The big question is will the Secretary of State for Health have the courage to heed the advice of health experts and implement the International Code and Resolutions? Or is he scared of pressure and a possible legal challenge by the baby food industry? If the Secretary, Mr. Alan Johnson, is feeling nervous he could gain courage from his counter part in the Philippines, Dr. Francisco T. Duque III.
In the Philippines, the Department of Health issued strong regulations last year and when challenged by the baby food industry fought a legal battle at the Supreme Court, which was won last week when the Court lifted the Temporary Restraining Order on the regulations.
Dr Duque stated: "By reinforcing the power of the DOH to more strongly regulate milk company sponsorships and advertisements and upholding the independence of the health community in scientific research and policy, the Supreme Court has shown the country’s sovereignty in protecting public health above the narrow trade interests"
Mr. Johnson should also learn from the difficulties encountered by the Philippines attempting to address new aggressive marketing tactics through Department of Health Regulations rather than primary legislation. In two areas the Court ruled that the DoH would have to seek changes in primary legislation first.
It concerns us that the UK Food Standard Agency is apparently intending to rely on 'guidelines' published alongside the law to address some practices, rather than legislating. This approach could involve more legal challenges, expense and delay in the future than would showing courage now and introducing strong legislation as everyone whose focus is infant health is advising.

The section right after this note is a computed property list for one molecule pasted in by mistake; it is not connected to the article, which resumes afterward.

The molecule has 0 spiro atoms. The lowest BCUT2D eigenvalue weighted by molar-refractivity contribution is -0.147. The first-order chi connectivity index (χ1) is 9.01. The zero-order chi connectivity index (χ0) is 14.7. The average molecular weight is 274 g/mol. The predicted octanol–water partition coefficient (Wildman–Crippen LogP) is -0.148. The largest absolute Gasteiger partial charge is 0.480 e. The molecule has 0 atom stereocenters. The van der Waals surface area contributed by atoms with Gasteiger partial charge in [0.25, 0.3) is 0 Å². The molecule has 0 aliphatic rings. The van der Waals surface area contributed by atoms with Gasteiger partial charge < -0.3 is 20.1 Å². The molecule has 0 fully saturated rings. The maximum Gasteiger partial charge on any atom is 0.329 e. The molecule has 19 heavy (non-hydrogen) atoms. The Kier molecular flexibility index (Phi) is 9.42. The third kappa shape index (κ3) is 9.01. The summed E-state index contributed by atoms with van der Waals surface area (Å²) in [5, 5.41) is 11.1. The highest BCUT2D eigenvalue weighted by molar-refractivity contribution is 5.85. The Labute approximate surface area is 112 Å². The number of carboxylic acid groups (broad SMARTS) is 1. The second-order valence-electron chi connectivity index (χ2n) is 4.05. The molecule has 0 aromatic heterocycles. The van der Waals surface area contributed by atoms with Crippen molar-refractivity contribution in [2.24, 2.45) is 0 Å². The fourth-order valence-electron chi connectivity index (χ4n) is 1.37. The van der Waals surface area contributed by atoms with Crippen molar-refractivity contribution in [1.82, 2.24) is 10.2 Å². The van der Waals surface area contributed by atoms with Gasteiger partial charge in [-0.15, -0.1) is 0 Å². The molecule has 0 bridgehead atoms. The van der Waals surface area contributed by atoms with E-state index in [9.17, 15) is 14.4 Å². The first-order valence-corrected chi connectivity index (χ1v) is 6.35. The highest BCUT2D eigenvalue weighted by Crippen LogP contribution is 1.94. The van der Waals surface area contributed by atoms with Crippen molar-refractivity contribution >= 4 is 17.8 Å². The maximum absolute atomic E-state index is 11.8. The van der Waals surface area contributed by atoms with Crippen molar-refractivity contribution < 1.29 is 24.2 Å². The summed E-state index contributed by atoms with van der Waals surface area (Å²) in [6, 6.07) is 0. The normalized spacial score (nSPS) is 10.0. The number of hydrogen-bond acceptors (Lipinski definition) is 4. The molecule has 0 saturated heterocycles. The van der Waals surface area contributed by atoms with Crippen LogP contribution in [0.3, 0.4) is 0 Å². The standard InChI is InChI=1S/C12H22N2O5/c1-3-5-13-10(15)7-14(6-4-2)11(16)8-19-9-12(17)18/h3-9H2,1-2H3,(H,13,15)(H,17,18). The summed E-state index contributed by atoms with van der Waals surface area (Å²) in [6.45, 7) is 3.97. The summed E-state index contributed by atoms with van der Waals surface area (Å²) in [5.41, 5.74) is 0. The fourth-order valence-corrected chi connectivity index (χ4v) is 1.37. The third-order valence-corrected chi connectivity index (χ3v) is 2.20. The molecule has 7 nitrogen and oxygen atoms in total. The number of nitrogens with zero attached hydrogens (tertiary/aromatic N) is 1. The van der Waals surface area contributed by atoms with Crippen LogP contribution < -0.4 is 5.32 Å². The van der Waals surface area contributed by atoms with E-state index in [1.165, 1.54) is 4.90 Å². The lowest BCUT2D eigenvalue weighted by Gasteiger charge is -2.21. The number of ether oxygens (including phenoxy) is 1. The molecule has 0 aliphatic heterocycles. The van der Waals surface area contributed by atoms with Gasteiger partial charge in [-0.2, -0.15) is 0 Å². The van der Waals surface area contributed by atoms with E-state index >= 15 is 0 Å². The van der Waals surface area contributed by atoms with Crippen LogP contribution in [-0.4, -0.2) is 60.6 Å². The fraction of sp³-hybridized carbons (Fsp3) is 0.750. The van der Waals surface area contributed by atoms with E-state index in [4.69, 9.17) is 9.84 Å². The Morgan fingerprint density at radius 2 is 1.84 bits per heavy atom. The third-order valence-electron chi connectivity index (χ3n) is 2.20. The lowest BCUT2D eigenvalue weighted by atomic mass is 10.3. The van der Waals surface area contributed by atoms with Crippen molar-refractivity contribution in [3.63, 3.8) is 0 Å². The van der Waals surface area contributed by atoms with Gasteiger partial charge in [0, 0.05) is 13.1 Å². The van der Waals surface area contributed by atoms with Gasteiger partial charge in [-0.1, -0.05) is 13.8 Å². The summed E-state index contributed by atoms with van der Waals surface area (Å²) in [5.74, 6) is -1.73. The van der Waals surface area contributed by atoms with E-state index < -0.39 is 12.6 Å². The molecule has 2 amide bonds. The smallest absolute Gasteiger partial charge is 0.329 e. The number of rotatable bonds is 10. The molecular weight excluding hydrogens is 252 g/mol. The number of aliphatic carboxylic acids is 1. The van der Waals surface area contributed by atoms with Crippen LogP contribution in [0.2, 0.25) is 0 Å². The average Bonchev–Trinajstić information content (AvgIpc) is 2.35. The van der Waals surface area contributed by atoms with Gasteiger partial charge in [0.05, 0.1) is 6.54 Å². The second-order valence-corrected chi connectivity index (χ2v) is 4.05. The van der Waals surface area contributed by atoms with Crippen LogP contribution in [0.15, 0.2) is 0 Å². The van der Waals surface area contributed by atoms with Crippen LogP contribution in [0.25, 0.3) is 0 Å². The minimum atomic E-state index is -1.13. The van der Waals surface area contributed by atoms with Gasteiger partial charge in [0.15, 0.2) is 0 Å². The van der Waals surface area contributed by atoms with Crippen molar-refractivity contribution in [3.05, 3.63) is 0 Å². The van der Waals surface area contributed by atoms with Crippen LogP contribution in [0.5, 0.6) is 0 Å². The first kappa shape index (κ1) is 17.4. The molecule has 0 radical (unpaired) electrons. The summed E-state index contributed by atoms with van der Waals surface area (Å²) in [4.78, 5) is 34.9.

The UK Government claims to be commited to tackling the obesity epidemic. The Public Health Minister, Dawn Primarolo MP, has put her name to the preface of the 'Forsight programme' report, which states:
An unhealthy weight is often seen as a result of individual choice on diet, exercise and lifestyle. However, this report maps the complex web of societal and biological factors that have, in recent decades, exposed our inherent human vulnerability to weight gain. If we fail to tackle this ‘obesogenic environment’ the consequences for individuals, families, communities and society as a whole are grave.
We will therefore jointly be acting on the findings of this project, taking a system-wide approach with Ministers across Government and with professionals and policy makers on a local level. An Expert Panel, drawing on the breadth and depth of expertise that contributed to the report will help us with this. As the report demonstrates, there is no quick and easy solution to tackling obesity. However, we have the long-term commitment – and the learning now – to work together to create a 21st century society better in tune with our biology.
We will soon learn whether this stated commitment is genuine or not. Does the government really want to empower women to breastfeed? Remember 9 out of 10 mothers who stopped breastfeeding by 6 weeks said they wanted to breastfeed for longer, as did 40% who breastfed for at least 6 months. Or will it continue with its current failing approach of promotion without protection?
Will the government listen to expert advice on the Infant Formula and Follow-on Formula Regulations, including that of its own Scientific Advisory Committee on Nutrition, which has called for the legislation to be strengthened in several areas?
If it does not act on this advice it will not only show its commitment to public health is empty words, it will have failed another generation.